LONDON — How does recession affect marriage and divorce? According to a new British study, which surveyed divorce lawyers across the U.K., the steep drop in housing prices is causing married couples to shy away from divorce.
“Lawyers believe they will see [fewer] couples filing for divorce during the credit crunch,” Robert Kerr, a partner with accounting firm Grant Thornton’s Forensic and Investigation Services, told Reuters. “Reasons vary, but certainly the financial carve-up that follows a divorce settlement will be at the forefront of a couple’s minds when contemplating divorce.”
Grant Thornton, which conducted the survey, implied that tough financial times may also be causing more long-term British couples to eschew the expense of a formal wedding. “There is also an increasing number of people who decide to cohabit but not marry,” Suvra Datta, a spokesperson for the firm, told Reuters.
The report reveals that nearly 50% of family lawyers who participated in the study believe that the financial slump has caused the number of divorces to decline, and that the situation will continue.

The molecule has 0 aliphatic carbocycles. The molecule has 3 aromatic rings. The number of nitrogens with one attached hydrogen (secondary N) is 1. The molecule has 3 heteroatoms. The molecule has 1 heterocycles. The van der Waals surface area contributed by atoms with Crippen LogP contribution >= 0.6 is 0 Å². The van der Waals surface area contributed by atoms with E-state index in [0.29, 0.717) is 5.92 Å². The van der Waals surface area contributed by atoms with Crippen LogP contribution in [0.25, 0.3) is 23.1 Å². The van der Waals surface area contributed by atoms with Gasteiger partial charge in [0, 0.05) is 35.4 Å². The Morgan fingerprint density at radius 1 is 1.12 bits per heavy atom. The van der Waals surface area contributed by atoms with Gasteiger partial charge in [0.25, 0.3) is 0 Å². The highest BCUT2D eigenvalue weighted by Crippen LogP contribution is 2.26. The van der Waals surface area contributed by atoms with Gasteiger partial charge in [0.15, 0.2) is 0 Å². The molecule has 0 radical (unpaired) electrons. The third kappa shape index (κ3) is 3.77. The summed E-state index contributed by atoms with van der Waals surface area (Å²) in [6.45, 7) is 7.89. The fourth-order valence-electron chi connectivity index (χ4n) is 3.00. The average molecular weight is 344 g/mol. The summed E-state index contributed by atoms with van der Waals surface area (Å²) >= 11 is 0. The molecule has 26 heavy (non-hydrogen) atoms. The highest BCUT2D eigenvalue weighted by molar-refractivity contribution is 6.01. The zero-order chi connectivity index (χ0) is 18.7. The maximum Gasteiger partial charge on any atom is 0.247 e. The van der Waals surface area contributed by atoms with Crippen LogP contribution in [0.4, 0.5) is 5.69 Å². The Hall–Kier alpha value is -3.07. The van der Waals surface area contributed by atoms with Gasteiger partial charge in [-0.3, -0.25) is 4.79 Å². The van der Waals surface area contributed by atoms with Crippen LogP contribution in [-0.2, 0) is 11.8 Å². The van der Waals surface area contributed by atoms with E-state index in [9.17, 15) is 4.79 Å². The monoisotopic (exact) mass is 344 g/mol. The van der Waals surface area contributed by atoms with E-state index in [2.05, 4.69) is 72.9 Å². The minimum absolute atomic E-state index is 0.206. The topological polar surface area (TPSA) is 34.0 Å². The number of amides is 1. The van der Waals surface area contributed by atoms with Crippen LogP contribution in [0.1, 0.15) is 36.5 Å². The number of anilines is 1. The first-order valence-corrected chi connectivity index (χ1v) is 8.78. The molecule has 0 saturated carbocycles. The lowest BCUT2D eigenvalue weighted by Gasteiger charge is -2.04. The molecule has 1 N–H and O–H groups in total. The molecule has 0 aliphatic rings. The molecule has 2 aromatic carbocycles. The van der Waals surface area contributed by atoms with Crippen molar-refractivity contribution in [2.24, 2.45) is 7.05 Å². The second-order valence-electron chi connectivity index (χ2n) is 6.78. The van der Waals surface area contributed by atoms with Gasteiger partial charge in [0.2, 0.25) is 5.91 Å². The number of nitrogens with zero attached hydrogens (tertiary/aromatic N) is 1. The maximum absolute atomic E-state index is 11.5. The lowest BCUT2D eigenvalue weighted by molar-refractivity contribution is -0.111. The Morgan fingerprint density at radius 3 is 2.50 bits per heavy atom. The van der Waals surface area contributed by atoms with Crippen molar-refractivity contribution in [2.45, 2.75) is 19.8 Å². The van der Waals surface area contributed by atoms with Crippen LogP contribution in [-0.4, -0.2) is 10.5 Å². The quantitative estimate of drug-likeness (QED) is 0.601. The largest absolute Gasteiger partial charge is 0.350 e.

Furthermore, engaged couples in Britain are now more likely to settle financial agreements before marriage, while being less eager to agree to prenuptial lump-sum agreements, as such agreements don’t take the depreciation of assets into consideration.
The study results reflect recent figures from the United Kingdom’s Office of National Statistics. According to data published earlier this year, the country’s divorce rate is at its lowest point in 26 years, having fallen from 12.2 to 11.9 (per 1,000 couples) in 2007. Of the couples that do divorce, the amount that cites financial woes as a factor has doubled in the past two years.
“I can only imagine that this trend will continue to rise particularly in an economic downturn,” Kerr added, “when people feel increasingly vulnerable about their financial position.”